THE NAVIGLI OF LEONARDO DA VINCI
The trails of the idea to make Milan accessible from the see are lost in the chronicles of times that date before the times of the design and construction of the first artificial navigable canal.
Since the antique times many of the water courses that encircled the city had deviations to take the water straight to the city but none of the rivers or torrents were of the sufficiently big to become what the city desperately needed.
The Navigli of Milan are the artificial canals constructed between 1179 (Naviglio Grande) and the 16th century (Naviglio Martesana) with the purpose of making Milan accessible from Ticino and Adda.
The Navigli were a passing route not only for the merchandise on its’ way to Milan but also for the marble of Candoglia used for the construction of the Milan’s Cathedral and, in more recent times, a transporting route for the rolls of paper used by the typewriters of Corriere della Sera.
The construction of the Naviglio Grande begun in 1179 and in 1209 the Naviglio arrived to Milan. Since the first day of the construction the best engineers undertook the project and even today it is possible to admire the innovative system of dams conceived by Leonardo da Vinci at the end of 15th Century.
It took only 35 years, from 1439 to 1475, to build 90 kilometres of canals on the Milan territory made navigable thanks to the existence of 25 valleys, a characteristic no other city has. The development of the system didn’t stop at this point. On the contrary, when Leonardo da Vinci begun working on the project in 1482, the Martesana was improved and he also started setting up a new system of canals that would make navigation from Valtellina to Milan possible.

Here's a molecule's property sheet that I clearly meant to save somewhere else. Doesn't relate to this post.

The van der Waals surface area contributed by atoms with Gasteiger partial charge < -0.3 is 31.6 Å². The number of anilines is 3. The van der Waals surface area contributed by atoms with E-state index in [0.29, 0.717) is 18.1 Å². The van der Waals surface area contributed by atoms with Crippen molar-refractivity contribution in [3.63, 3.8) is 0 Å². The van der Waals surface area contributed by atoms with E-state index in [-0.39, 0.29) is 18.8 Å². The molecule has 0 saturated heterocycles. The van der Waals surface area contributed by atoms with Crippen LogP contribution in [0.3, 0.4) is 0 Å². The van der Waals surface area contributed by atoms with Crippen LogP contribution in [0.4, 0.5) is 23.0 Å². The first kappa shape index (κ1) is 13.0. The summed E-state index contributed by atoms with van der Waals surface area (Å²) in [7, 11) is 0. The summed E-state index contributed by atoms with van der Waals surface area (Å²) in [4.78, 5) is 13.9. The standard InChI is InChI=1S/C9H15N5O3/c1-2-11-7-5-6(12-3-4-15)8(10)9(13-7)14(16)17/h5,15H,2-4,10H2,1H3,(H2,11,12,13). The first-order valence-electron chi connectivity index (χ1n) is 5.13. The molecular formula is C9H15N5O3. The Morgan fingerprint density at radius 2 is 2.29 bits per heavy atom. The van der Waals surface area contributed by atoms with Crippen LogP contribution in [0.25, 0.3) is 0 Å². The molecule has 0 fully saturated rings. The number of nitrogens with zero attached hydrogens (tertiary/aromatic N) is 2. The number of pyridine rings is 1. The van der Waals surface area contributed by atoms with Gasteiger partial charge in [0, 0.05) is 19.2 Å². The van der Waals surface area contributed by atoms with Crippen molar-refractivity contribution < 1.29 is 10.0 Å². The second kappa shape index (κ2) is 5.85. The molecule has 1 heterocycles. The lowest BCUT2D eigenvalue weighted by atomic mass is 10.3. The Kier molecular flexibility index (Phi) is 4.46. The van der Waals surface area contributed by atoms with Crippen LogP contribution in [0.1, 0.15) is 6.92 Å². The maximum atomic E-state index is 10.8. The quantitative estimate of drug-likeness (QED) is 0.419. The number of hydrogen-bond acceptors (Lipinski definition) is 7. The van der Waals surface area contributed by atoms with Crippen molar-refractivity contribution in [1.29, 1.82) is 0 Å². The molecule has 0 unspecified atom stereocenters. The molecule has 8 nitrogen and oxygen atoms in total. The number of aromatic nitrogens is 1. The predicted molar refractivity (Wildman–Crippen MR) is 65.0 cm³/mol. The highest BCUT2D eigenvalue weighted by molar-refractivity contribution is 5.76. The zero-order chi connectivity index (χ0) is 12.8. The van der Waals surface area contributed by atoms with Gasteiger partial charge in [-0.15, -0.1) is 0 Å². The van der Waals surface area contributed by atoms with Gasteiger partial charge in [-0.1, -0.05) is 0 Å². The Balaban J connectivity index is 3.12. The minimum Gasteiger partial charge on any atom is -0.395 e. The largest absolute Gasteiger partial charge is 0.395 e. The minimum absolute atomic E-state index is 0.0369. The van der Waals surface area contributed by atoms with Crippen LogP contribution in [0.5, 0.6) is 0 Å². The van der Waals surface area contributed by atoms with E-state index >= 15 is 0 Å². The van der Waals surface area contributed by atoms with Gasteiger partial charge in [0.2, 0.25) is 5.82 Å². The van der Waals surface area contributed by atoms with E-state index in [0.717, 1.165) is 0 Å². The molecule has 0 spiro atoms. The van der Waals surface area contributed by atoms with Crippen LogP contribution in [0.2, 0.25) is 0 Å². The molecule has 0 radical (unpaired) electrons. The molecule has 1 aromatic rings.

It was 1482 when Leonardo da Vinci, as soon as he arrived in Milan, was assigned by Ludwig II il Moro with the task to study a system that would make the navigation from Lake Como to Milan possible. Leonardo, who already designed the system of the dams in order to solve the problem of height difference of the territory making the navigation possible didn’t miss the chance to draw some sketches that are preserved today in the Museum of Navigli.
Since then the Navigli were characterized by a continuous development particulary by the construction of new canals and dams. This is how the Navigli became a fundamental means of communication for the city of Milan.
In the second half of the Nineteenth Century the system of transportation by river fell into a decay because of the slowness of traveling (3 km/h) and the competitions by railways and tramcars that begun supplanting the river navigation inside and outside the city. Therefore the covering of some parts of the canals inside the city was planned but undertaken as late as 1929.
Nowadays the term Navigli, in Milan, is identified with the two opened parts of Naviglio Grande and Naviglio Pavese and in more general sense the area in between the two canals characterized by the many nightclubs.